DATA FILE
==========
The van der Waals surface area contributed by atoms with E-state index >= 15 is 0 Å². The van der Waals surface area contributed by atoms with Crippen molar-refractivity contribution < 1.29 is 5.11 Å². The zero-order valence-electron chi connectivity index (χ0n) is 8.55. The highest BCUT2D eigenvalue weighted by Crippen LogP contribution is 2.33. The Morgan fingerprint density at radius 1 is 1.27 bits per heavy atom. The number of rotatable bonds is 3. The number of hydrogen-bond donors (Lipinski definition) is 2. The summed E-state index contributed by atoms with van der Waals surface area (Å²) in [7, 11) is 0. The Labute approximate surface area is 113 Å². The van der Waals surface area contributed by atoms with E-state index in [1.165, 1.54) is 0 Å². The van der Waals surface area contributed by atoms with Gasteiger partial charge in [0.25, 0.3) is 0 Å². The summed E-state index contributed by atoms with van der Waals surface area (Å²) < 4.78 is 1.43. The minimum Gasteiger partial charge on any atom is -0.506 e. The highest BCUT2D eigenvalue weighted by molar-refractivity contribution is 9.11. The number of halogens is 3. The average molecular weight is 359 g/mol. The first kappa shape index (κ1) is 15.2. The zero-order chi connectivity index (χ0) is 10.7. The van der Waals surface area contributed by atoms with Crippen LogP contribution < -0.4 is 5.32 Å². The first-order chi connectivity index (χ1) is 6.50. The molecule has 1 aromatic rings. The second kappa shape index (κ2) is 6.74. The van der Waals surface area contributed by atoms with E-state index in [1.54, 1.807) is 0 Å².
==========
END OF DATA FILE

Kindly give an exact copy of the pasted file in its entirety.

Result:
The van der Waals surface area contributed by atoms with E-state index >= 15 is 0 Å². The van der Waals surface area contributed by atoms with Crippen molar-refractivity contribution < 1.29 is 5.11 Å². The zero-order valence-electron chi connectivity index (χ0n) is 8.55. The highest BCUT2D eigenvalue weighted by Crippen LogP contribution is 2.33. The Morgan fingerprint density at radius 1 is 1.27 bits per heavy atom. The number of rotatable bonds is 3. The number of hydrogen-bond donors (Lipinski definition) is 2. The summed E-state index contributed by atoms with van der Waals surface area (Å²) in [7, 11) is 0. The Labute approximate surface area is 113 Å². The van der Waals surface area contributed by atoms with E-state index in [1.165, 1.54) is 0 Å². The van der Waals surface area contributed by atoms with Gasteiger partial charge in [0.25, 0.3) is 0 Å². The summed E-state index contributed by atoms with van der Waals surface area (Å²) < 4.78 is 1.43. The minimum Gasteiger partial charge on any atom is -0.506 e. The highest BCUT2D eigenvalue weighted by molar-refractivity contribution is 9.11. The number of halogens is 3. The average molecular weight is 359 g/mol. The first kappa shape index (κ1) is 15.2. The zero-order chi connectivity index (χ0) is 10.7. The van der Waals surface area contributed by atoms with Crippen LogP contribution < -0.4 is 5.32 Å². The first-order chi connectivity index (χ1) is 6.50. The molecule has 1 aromatic rings. The second kappa shape index (κ2) is 6.74. The van der Waals surface area contributed by atoms with E-state index in [1.54, 1.807) is 0 Å².